Nope. This is not what transit-oriented development looks like. And yet this plan for a new Walmart, complete with an enormous surface parking lot, has been proposed for a piece of land one block away from Atlanta’s Lindbergh MARTA station.
Thomas Wheatley reports on the project today in a..
There’s something conspicuously absent from this conversation: What happens to the people living in what’s left of that apartment complex? Where are they going to go? Do they have representation at the meetings?
Whatever the size of the residential component of the new development, it will almost certainly be marketed as “luxury” rentals and priced accordingly. Even in the somewhat unlikely event that the units are planned as mixed income, the current residents have to live somewhere between the time they’re forced to move out for the demolition and when the new project is finished. There certainly won’t be room for everyone to come back.
For all the breathless excitement that discussions of walkable neighborhoods with easy access to transit generates, it’s frequently in terms of those things as a sort of signing bonus. It’s as if those are luxuries that have to be offered up as bribes to the right people to persuade them to come back to or stay in the city. Forgotten in all of that are many of the people who are already here - people for whom being able to walk to a transit station isn’t part of some car-free/car-lite lifestyle fantasy. It’s the only way they can get by.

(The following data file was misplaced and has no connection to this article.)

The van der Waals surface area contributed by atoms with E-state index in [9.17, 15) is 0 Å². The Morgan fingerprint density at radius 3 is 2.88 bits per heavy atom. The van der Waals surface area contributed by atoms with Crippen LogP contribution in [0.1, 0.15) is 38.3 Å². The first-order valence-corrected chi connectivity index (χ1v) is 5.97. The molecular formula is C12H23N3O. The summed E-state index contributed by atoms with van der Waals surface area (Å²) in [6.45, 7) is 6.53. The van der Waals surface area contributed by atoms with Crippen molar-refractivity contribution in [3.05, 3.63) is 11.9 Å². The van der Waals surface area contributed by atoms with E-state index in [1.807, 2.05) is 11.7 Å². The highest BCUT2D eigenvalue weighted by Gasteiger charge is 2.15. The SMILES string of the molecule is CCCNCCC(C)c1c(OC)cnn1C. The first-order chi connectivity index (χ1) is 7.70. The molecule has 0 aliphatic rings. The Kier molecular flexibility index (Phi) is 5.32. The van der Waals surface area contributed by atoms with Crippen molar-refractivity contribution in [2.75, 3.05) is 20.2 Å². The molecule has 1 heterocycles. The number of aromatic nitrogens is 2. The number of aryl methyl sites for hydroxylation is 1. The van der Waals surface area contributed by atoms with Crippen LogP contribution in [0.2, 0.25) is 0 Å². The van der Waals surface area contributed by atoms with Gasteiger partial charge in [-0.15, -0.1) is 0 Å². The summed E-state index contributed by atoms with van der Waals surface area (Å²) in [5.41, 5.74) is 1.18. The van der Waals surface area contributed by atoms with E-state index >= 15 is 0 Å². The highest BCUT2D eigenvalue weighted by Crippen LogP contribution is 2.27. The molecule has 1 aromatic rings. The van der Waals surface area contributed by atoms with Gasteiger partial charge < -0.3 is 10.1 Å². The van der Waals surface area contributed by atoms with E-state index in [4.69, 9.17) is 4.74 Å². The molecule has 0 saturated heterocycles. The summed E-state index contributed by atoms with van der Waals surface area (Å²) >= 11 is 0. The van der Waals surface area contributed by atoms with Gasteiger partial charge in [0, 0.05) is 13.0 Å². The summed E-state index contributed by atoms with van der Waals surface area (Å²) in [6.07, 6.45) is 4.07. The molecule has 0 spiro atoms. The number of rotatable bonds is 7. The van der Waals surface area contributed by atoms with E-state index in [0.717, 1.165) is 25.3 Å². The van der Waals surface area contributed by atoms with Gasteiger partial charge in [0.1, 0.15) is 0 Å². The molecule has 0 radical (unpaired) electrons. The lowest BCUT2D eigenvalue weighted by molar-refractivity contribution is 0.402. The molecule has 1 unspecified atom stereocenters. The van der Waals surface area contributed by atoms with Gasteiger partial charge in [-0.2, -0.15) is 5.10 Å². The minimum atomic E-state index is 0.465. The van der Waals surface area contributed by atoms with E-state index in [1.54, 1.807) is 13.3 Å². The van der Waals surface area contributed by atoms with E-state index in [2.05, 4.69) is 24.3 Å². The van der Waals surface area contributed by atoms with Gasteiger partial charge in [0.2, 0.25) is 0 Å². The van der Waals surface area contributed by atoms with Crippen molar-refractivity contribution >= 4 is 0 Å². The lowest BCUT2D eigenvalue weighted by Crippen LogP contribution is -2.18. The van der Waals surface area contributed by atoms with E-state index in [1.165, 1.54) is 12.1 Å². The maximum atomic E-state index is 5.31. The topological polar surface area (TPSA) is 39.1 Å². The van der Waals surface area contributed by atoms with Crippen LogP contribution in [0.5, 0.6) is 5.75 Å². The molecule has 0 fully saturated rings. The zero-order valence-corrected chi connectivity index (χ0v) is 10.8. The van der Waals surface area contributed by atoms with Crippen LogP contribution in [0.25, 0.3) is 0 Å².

Using the words “Buckhead” and “gentrification” in the same sentence isn’t something you see very often, but there’s not much else to call this. See also the demolition of Peachtree Hills Apartments five years ago - Hundreds of units of moderately priced apartments torn down, originally to be replaced by expensive assisted-living condos, but now the site of nothing but chainlink and chest-high weeds.